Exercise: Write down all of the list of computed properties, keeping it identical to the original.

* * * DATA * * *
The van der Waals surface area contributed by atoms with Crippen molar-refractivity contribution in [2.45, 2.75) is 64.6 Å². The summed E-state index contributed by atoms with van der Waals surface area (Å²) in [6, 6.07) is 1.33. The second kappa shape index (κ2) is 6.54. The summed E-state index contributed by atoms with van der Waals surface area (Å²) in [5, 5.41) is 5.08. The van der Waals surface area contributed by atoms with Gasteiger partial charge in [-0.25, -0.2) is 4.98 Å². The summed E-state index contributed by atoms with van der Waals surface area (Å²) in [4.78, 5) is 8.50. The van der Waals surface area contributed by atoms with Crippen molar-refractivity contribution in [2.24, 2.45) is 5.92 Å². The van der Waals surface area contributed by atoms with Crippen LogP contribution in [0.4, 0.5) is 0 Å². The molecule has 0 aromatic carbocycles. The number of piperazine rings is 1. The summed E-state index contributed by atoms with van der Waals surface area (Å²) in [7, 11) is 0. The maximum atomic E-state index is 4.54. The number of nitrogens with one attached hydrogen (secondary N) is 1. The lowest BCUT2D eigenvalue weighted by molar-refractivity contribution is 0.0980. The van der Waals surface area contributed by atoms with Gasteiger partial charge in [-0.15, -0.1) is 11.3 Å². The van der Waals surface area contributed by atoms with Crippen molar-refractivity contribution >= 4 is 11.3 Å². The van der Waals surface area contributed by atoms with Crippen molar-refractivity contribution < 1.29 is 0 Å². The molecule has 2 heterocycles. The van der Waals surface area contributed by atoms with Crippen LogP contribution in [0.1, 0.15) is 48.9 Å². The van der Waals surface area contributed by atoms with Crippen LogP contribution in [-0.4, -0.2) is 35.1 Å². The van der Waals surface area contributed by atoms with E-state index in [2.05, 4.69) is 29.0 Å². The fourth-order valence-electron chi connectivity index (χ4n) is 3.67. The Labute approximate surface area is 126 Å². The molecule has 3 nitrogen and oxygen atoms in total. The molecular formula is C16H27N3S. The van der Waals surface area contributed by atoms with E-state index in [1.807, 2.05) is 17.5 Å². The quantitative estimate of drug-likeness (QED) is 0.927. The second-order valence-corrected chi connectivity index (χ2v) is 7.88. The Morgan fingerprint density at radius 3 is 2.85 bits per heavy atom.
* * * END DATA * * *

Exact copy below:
The van der Waals surface area contributed by atoms with Crippen molar-refractivity contribution in [2.45, 2.75) is 64.6 Å². The summed E-state index contributed by atoms with van der Waals surface area (Å²) in [6, 6.07) is 1.33. The second kappa shape index (κ2) is 6.54. The summed E-state index contributed by atoms with van der Waals surface area (Å²) in [5, 5.41) is 5.08. The van der Waals surface area contributed by atoms with Gasteiger partial charge in [-0.25, -0.2) is 4.98 Å². The summed E-state index contributed by atoms with van der Waals surface area (Å²) in [4.78, 5) is 8.50. The van der Waals surface area contributed by atoms with Crippen molar-refractivity contribution in [2.24, 2.45) is 5.92 Å². The van der Waals surface area contributed by atoms with Crippen LogP contribution in [0.4, 0.5) is 0 Å². The molecule has 0 aromatic carbocycles. The number of piperazine rings is 1. The summed E-state index contributed by atoms with van der Waals surface area (Å²) in [7, 11) is 0. The maximum atomic E-state index is 4.54. The number of nitrogens with one attached hydrogen (secondary N) is 1. The lowest BCUT2D eigenvalue weighted by molar-refractivity contribution is 0.0980. The van der Waals surface area contributed by atoms with Gasteiger partial charge in [-0.15, -0.1) is 11.3 Å². The van der Waals surface area contributed by atoms with Crippen molar-refractivity contribution >= 4 is 11.3 Å². The van der Waals surface area contributed by atoms with Crippen molar-refractivity contribution < 1.29 is 0 Å². The molecule has 2 heterocycles. The van der Waals surface area contributed by atoms with Crippen LogP contribution in [0.1, 0.15) is 48.9 Å². The van der Waals surface area contributed by atoms with Crippen LogP contribution in [-0.4, -0.2) is 35.1 Å². The van der Waals surface area contributed by atoms with E-state index in [2.05, 4.69) is 29.0 Å². The fourth-order valence-electron chi connectivity index (χ4n) is 3.67. The Labute approximate surface area is 126 Å². The molecule has 3 nitrogen and oxygen atoms in total. The molecular formula is C16H27N3S. The van der Waals surface area contributed by atoms with E-state index in [1.807, 2.05) is 17.5 Å². The quantitative estimate of drug-likeness (QED) is 0.927. The second-order valence-corrected chi connectivity index (χ2v) is 7.88. The Morgan fingerprint density at radius 3 is 2.85 bits per heavy atom.